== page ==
I just do a simple layout with the two-page opening able to fit in 6 days of a week (each page of my journal has 3 sections that are roughly divided by a squiggly line and the day’s date only). It works for me and there is NO guilt, no pressure, no striving for anything but a little order and keeping a neat list.

    I also keep a “books read” list near the back pages of my journal, but like you I’ve given up trying to write a one-line review. If I manage to list each book that’s enough for me.

  4. Terry says:

    Anne, I have to tell you how much I enjoy you! I’m just a book loving grandma living in Kansas City, but I do have a literature degree and LOVE to read. I belong to two book groups that both struggle with choosing anything but fluff, but I’m slowing bringing some of them around to the satisfaction of reading a challenging book. I started with just listening to your podcast, which I love – it has given me so many good reads, thank you! We have similar literary taste, which I so seldom find in anyone else (i.e. Stegner, Berry, Austen, Dickens? (do you like Dickens, I can’t remember). Plus your suggestions have pulled me a bit more into contemporary fiction which I tend to be skeptical about. I’ve since gotten started with a bullet journal and have loved going back to a journal since I gave up my “Day Planner” back in the 80’s! (yes, I’m that old). Anyway, you’re delightful – keep up the good work, and channel that creativity my way!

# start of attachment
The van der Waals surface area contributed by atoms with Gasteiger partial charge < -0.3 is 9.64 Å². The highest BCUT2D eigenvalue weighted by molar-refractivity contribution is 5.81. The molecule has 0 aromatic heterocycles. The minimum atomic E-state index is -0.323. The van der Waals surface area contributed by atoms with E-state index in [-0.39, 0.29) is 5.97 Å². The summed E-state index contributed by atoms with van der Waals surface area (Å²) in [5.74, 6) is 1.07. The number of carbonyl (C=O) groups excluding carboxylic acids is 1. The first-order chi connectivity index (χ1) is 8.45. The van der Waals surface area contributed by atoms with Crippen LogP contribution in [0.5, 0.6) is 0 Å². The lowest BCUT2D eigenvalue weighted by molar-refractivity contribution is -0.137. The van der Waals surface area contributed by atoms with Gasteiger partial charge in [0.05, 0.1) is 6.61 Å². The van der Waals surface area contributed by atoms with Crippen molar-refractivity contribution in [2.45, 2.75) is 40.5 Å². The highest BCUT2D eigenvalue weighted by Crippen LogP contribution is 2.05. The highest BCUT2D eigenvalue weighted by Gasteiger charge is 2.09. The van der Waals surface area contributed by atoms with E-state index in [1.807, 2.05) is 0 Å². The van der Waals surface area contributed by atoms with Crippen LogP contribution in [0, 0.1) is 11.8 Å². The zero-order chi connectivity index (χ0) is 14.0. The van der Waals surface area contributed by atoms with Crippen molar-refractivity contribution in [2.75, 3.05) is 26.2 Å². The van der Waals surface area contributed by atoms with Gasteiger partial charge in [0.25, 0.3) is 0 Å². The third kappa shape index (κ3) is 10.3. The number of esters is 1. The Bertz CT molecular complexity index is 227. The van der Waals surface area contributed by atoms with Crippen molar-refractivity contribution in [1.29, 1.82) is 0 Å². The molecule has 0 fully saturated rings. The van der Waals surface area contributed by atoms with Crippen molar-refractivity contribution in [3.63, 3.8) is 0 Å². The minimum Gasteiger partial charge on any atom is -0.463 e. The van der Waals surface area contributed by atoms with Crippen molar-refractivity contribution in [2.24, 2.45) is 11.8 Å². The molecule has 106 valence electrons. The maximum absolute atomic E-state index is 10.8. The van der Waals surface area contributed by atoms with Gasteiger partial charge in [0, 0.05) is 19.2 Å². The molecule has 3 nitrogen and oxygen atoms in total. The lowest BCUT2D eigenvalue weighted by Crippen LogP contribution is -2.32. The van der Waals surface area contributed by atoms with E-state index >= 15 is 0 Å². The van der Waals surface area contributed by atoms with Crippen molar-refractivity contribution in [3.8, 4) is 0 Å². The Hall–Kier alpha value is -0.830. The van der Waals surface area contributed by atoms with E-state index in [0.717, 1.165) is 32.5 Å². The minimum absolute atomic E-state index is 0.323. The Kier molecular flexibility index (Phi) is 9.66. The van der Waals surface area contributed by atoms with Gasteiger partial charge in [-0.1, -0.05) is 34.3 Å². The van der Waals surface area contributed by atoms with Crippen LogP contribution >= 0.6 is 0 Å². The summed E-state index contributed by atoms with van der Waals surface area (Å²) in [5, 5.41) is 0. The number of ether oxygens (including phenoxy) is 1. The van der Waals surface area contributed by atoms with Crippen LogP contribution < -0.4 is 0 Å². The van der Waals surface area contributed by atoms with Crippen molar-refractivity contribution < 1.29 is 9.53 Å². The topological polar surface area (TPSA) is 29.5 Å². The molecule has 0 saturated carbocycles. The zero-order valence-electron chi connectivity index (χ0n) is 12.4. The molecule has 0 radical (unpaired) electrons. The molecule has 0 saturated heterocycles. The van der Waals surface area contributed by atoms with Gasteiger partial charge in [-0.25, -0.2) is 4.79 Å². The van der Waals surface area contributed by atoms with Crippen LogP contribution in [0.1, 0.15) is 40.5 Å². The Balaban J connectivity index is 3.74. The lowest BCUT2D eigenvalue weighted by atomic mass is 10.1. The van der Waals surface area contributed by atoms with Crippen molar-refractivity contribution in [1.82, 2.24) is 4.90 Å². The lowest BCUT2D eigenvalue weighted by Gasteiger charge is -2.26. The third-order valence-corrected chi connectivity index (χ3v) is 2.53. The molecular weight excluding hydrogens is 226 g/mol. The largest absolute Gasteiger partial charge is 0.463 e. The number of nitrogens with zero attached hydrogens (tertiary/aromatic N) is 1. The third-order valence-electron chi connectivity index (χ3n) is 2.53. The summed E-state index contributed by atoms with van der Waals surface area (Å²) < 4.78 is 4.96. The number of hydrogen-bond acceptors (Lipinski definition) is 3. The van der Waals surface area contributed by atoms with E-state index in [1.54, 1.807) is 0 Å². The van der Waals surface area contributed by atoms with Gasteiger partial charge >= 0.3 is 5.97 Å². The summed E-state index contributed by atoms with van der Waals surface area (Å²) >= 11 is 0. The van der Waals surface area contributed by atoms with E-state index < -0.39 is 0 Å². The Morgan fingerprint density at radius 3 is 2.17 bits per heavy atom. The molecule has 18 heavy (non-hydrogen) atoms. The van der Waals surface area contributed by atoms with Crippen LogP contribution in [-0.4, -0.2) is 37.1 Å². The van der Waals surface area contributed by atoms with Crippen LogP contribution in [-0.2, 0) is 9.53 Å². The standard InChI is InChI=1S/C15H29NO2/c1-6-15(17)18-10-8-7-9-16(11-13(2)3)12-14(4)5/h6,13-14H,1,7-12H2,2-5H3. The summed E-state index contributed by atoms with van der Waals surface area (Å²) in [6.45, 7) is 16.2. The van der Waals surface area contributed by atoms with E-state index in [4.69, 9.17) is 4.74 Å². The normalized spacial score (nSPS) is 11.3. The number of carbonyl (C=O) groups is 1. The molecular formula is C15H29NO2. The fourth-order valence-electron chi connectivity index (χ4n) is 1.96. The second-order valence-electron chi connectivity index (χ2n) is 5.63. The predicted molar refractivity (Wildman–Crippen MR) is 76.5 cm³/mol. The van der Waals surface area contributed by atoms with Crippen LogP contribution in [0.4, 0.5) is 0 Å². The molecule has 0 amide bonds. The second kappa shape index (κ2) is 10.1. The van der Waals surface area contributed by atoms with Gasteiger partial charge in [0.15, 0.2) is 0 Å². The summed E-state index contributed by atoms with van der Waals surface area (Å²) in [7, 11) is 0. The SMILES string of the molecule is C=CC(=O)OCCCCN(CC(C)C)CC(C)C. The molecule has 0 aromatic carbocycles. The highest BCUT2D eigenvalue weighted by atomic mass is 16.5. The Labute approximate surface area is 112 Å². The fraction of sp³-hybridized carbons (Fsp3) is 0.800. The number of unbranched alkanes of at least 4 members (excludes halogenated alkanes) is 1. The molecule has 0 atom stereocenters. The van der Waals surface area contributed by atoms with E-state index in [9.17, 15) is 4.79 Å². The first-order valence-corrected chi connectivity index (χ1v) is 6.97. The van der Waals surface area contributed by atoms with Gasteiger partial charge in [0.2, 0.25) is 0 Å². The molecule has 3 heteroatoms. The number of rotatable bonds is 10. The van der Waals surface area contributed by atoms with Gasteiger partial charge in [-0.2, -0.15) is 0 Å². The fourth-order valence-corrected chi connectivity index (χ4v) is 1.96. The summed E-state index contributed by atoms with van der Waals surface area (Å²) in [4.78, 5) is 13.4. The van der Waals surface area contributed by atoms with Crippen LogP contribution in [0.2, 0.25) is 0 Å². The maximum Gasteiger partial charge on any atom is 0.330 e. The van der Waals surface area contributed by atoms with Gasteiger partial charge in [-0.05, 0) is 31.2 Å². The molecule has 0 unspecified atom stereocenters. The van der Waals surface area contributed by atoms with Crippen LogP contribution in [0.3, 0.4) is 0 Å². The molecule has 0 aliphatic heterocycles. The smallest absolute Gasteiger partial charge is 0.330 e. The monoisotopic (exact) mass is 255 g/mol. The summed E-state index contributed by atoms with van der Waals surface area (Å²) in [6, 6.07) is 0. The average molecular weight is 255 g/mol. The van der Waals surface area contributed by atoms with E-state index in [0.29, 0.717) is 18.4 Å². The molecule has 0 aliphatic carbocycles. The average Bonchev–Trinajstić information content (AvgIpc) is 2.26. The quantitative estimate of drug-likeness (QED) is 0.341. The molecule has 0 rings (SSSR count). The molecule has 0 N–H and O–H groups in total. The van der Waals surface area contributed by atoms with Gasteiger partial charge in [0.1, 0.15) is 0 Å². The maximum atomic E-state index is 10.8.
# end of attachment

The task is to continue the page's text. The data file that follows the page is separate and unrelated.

• Leah Anderson says:

      A fellow reader in KC! I just started a book club with some co-workers and I’m hoping it’s devoid of fluff. Only time will tell! Glad to connect with other readers in my city!

  5. I want to try this! I am not a crafty person and have kind of ugly handwriting, but I shouldn’t let that hold me back from doing this. I do think I’d still have to use my paper planner in addition to the bullet journal as I’m often scheduling things far out! But for to do lists and such, the bullet journal would work great. I probably should have started one in January when we started planning our May wedding because there are sooooo many to dos/to do lists to keep track of!

  6. Sarah says:

    Conversely, my bullet(esque) journal is organized almost solely by weekly pages. I organize my to-dos for the week at the top (divided by sides into work and home) and then keep a running daily tab at the bottom. It works for me because I tend to think about each week as a unit, so running day-to-day leaves me feeling scattered. I don’t use a lot of collections, instead adding any book thoughts to my Goodreads at the end of the week.